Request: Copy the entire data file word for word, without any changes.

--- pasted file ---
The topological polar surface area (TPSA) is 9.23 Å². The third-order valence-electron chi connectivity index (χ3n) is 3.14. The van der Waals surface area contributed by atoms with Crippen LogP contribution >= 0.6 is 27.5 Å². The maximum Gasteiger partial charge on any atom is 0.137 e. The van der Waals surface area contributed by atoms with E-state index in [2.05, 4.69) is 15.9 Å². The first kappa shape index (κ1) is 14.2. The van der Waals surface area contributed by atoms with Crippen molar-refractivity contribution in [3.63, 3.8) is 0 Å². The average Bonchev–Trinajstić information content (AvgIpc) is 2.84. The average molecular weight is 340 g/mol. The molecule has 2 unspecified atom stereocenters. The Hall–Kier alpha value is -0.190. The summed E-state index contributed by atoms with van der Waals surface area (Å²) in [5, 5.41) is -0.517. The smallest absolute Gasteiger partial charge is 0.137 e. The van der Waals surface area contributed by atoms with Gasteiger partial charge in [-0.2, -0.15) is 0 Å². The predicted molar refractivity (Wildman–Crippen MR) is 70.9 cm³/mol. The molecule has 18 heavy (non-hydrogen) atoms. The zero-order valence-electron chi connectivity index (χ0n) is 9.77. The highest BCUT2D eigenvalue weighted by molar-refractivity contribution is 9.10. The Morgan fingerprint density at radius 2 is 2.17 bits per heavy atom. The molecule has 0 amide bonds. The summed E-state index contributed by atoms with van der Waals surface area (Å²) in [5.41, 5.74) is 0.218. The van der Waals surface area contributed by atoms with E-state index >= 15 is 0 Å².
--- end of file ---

The topological polar surface area (TPSA) is 9.23 Å². The third-order valence-electron chi connectivity index (χ3n) is 3.14. The van der Waals surface area contributed by atoms with Crippen LogP contribution >= 0.6 is 27.5 Å². The maximum Gasteiger partial charge on any atom is 0.137 e. The van der Waals surface area contributed by atoms with E-state index in [2.05, 4.69) is 15.9 Å². The first kappa shape index (κ1) is 14.2. The van der Waals surface area contributed by atoms with Crippen molar-refractivity contribution in [3.63, 3.8) is 0 Å². The average Bonchev–Trinajstić information content (AvgIpc) is 2.84. The average molecular weight is 340 g/mol. The molecule has 2 unspecified atom stereocenters. The Hall–Kier alpha value is -0.190. The summed E-state index contributed by atoms with van der Waals surface area (Å²) in [5, 5.41) is -0.517. The smallest absolute Gasteiger partial charge is 0.137 e. The van der Waals surface area contributed by atoms with Gasteiger partial charge in [-0.2, -0.15) is 0 Å². The predicted molar refractivity (Wildman–Crippen MR) is 70.9 cm³/mol. The molecule has 18 heavy (non-hydrogen) atoms. The zero-order valence-electron chi connectivity index (χ0n) is 9.77. The highest BCUT2D eigenvalue weighted by molar-refractivity contribution is 9.10. The Morgan fingerprint density at radius 2 is 2.17 bits per heavy atom. The molecule has 0 amide bonds. The summed E-state index contributed by atoms with van der Waals surface area (Å²) in [5.41, 5.74) is 0.218. The van der Waals surface area contributed by atoms with E-state index >= 15 is 0 Å².